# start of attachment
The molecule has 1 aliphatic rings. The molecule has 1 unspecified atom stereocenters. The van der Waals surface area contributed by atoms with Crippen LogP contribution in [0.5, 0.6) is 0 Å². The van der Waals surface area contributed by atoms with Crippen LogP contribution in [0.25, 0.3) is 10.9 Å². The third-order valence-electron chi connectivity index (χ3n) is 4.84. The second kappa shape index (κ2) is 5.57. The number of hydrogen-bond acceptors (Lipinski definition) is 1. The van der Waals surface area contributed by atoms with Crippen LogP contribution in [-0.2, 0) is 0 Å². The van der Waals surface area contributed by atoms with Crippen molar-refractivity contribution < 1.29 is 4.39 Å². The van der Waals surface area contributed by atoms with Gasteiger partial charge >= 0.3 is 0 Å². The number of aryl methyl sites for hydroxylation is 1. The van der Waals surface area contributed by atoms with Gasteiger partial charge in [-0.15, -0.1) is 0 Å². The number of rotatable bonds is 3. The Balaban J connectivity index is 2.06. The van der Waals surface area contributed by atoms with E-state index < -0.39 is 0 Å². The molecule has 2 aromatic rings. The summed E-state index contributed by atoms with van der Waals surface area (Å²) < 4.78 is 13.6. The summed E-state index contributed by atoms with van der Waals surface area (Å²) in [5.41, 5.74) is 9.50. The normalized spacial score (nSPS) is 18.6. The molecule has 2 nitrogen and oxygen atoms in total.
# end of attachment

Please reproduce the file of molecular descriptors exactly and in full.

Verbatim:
The molecule has 1 aliphatic rings. The molecule has 1 unspecified atom stereocenters. The van der Waals surface area contributed by atoms with Crippen LogP contribution in [0.5, 0.6) is 0 Å². The van der Waals surface area contributed by atoms with Crippen LogP contribution in [0.25, 0.3) is 10.9 Å². The third-order valence-electron chi connectivity index (χ3n) is 4.84. The second kappa shape index (κ2) is 5.57. The number of hydrogen-bond acceptors (Lipinski definition) is 1. The van der Waals surface area contributed by atoms with Crippen LogP contribution in [-0.2, 0) is 0 Å². The van der Waals surface area contributed by atoms with Crippen molar-refractivity contribution < 1.29 is 4.39 Å². The van der Waals surface area contributed by atoms with Gasteiger partial charge >= 0.3 is 0 Å². The number of aryl methyl sites for hydroxylation is 1. The van der Waals surface area contributed by atoms with Gasteiger partial charge in [-0.15, -0.1) is 0 Å². The number of rotatable bonds is 3. The Balaban J connectivity index is 2.06. The van der Waals surface area contributed by atoms with E-state index < -0.39 is 0 Å². The molecule has 2 aromatic rings. The summed E-state index contributed by atoms with van der Waals surface area (Å²) < 4.78 is 13.6. The summed E-state index contributed by atoms with van der Waals surface area (Å²) in [5.41, 5.74) is 9.50. The normalized spacial score (nSPS) is 18.6. The molecule has 2 nitrogen and oxygen atoms in total.